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  1. Impact Philanthropy
May 7, 2014updated 11 Jan 2016 3:31pm

When is it right to stop supporting a charity?

By Spear's

Before my kids started school, I received some excellent advice from a friend. You will go through a love-hate relationship with the school, but don’t do anything rash, she cautioned. Just ride it out.

In this case, it was very decent advice. And this is the sort of question I imagine some Co-op Bank customers will be weighing in their minds. Should I stay or should I go? The Co-op has for decades traded on its position in the market as a bank committed to social good, attracting customers who believed that they’d found a brand with values aligned to their own. Sir Christopher Kelly’s recent report will now have dented their confidence in this reputation.

From schools to banks to the apparently more ephemeral parts of our culture, I wonder how Manchester United fans are feeling? Was it rash for the club to sack David Moyes, or for them to stick with him as long as they did? Moyes joins a long list. Nearly half the clubs in the Premier League have this season ditched the managers in whom so much was once invested.

Performance is pretty easy to define if you are a football manager, but it is a much more nuanced concept in the philanthropy world. Even if we could decide what it means, it wouldn’t necessarily help answer the question of how long an organisation or individual should be given to deliver.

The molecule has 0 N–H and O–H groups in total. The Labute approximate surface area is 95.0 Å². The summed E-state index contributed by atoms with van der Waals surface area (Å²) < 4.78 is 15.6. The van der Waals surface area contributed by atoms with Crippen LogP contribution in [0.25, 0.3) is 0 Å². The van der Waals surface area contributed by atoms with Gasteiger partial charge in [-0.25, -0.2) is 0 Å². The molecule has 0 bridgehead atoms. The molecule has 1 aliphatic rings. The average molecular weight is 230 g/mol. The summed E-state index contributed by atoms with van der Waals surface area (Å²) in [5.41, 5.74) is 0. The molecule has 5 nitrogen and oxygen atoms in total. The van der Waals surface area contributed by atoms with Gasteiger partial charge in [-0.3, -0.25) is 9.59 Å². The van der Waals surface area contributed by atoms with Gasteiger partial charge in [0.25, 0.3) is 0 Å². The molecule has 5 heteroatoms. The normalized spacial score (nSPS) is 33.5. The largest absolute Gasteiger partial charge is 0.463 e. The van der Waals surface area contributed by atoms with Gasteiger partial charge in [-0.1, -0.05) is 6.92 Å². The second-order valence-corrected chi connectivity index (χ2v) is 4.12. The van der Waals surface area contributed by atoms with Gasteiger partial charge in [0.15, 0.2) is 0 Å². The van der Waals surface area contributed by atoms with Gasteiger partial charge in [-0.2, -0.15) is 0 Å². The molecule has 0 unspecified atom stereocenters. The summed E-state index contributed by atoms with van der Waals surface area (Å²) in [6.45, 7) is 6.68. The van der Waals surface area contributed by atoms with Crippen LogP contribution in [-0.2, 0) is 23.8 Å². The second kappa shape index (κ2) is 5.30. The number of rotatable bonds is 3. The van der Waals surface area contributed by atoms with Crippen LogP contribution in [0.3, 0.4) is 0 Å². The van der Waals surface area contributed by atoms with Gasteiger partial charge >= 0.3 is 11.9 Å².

At NPC we see first-hand the challenges charities face when their main supporter moves on. Many philanthropists develop long and deep relationships with their grantees. Like most separations, a split can be painful.

But it is legitimate, of course, for philanthropists to vote with their feet and cease funding.

We have worked with funders who have moved on following a change in their strategy. One funder, for example, decided to give closer to home rather than overseas, and shifted their philanthropic focus accordingly. Another, after patiently sticking by a charity as it struggled with focus and funding, left when the charity decided to pursue a different, more sustainable strategy.

The best exit strategies are planned upfront to avoid unexpected surprises. Early warning and additional support may help a charity adjust to a loss of funding which, without notice, could be catastrophic.

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But of course this may not always be possible. Philanthropists may withdraw funding when they lose confidence in a charity, frequently because of poor performance. This is what happens when confidence wanes: it’s little surprise that the Co-op has admitted to losing customers over the past year. We worked with one who funded a charity for over five years but finally gave up following poor performance, something exacerbated by poor communication.

But philanthropy is not the cut and thrust world of football, and philanthropists would be wise to give charities longer than the one year that David Moyes got. It takes time to adjust to large external shocks, and philanthropists can help by supporting investment in processes and people that will help charities in the long run. Patience can be rewarding, especially when you are not concerned with the short-time horizon of the Champions League.

Abigail Rotheroe is a consultant at NPC

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